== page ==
Tonight we celebrate Halloween and before you know it we’ll be inundated with wee costumed ghosts and goblins and ghoulies and angels and superheroes, all come begging at our door for treats while threatening harmless tricks.
Perhaps that’s why I found that this gospel reminded me of a game I used to play with the kids who were preparing for Confirmation in the congregations I was called to serve. We called it “Angels and Devils”.
I’ll tell you more about that game in a minute, but first I want us to spend some time with this gospel story of Zacchaeus and Jesus, because it has a “trick” and a “treat” built inside the story.
Whether you are aware of it or not, the gospel lesson for today brings us near the end of Luke’s long section detailing the journey of Jesus from Galilee into Jerusalem where, within the span of a few short days, he will be greeted as King and then crucified as a common thief.
Jesus still has a few things to teach us about our expectations and assumptions about him as well as our expectations and assumptions about others and ourselves.
He and his disciples have just entered Jericho – a city near the West Bank of Jerusalem, known as “The City of Palms”. It was the place of the Israelites return from bondage in Egypt, led by Joshua, the successor of Moses. The city functioned not only as an agricultural center and as a crossroad, but also as a winter resort for Jerusalem's aristocracy.
As he approached Jericho, Jesus healed a blind man who then followed him, loudly glorifying God. All the people who had witnessed the miracle joined them as together they praised God. One can only imagine the sight and commotion caused by this little parade of joyful, noisy people who were following Jesus as he entered Jericho.
A tax collector, a rich man named Zacchaeus, was trying to see this man who was causing such a ruckus, but because the crowd was so large and he was a man short in stature he could not. So, he ran ahead and climbed a sycamore tree so he could have a look at this Jesus – the Miracle Man who gave sight to the blind – as he passed by.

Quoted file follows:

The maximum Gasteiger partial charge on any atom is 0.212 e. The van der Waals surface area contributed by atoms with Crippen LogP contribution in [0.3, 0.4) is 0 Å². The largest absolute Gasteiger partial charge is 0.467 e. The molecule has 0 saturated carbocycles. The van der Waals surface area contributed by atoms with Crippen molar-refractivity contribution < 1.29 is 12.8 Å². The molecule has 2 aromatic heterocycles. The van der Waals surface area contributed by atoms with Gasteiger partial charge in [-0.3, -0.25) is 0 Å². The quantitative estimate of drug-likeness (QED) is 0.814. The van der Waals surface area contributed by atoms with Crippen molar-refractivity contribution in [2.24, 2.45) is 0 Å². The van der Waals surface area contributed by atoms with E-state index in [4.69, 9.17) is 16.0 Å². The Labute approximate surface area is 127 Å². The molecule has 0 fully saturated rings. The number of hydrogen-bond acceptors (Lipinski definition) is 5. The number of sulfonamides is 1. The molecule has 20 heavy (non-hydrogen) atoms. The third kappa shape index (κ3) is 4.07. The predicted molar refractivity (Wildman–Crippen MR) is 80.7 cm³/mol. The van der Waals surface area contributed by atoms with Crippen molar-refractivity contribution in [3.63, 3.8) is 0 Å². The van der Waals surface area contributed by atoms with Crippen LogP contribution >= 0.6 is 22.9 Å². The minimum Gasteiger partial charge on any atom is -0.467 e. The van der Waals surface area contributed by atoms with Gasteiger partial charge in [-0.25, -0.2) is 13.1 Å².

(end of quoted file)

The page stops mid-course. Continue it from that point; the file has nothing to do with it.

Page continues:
Now, Zacchaeus is an abbreviation of Zechariah, meaning "the righteous one" – a pretty big name to live up to. Perhaps his parents hoped this child would succeed in life by being good. Zacchaeus became a wealthy man, but – we are led to believe – not necessarily by doing good.
The name “the righteous one” seems incongruous for Zacchaeus, since he is the chief tax collector in Jericho and tax collectors were notorious for cheating the general public to fatten their pockets. They would assess a tax, and if the person refused to pay or called it unfair, Herod's soldiers would threaten him. Whatever he collected over the amount required was his to keep.
As chief tax collector, Zacchaeus was probably responsible for collecting tolls on goods coming into Judea from Perea, a main trade route. This business has, no doubt, made him rich. There was also no doubt that all this made him hated by the people.
So, in sum, what we know about Zacchaeus is that he is short, rich, hated and curious.
However, I imagine that even he was surprised beyond belief when Jesus spotted him in the tree and called to him. I imagine he was even more thunderstruck when Jesus invited himself to his home.
Imagine how the crowd must have felt when they heard it. Remember, this is Jericho – the winter resort of Jewish aristocracy. This is Zacchaeus, the hated chief tax collector who may have sent more than a few of Herod’s soldiers to collect more than a few unfairly assessed taxes on more than a few who were present in that crowd.